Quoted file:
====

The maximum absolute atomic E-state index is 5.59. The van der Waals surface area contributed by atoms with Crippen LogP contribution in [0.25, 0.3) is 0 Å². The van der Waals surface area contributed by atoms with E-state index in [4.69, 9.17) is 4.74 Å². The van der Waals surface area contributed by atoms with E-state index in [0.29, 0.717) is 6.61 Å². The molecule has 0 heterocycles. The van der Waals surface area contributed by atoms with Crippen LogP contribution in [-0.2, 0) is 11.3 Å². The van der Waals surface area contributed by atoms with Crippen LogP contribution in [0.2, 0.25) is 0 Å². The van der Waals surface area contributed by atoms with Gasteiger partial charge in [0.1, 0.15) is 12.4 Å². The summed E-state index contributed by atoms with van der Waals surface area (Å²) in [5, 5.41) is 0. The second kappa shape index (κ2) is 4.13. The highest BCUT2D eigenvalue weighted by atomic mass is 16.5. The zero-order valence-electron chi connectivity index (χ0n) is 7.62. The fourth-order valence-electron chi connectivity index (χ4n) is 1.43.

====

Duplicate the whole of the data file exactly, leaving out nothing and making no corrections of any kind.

The maximum absolute atomic E-state index is 5.59. The van der Waals surface area contributed by atoms with Crippen LogP contribution in [0.25, 0.3) is 0 Å². The van der Waals surface area contributed by atoms with E-state index in [4.69, 9.17) is 4.74 Å². The van der Waals surface area contributed by atoms with E-state index in [0.29, 0.717) is 6.61 Å². The molecule has 0 heterocycles. The van der Waals surface area contributed by atoms with Crippen LogP contribution in [-0.2, 0) is 11.3 Å². The van der Waals surface area contributed by atoms with Crippen LogP contribution in [0.2, 0.25) is 0 Å². The van der Waals surface area contributed by atoms with Gasteiger partial charge in [0.1, 0.15) is 12.4 Å². The summed E-state index contributed by atoms with van der Waals surface area (Å²) in [5, 5.41) is 0. The second kappa shape index (κ2) is 4.13. The highest BCUT2D eigenvalue weighted by atomic mass is 16.5. The zero-order valence-electron chi connectivity index (χ0n) is 7.62. The fourth-order valence-electron chi connectivity index (χ4n) is 1.43.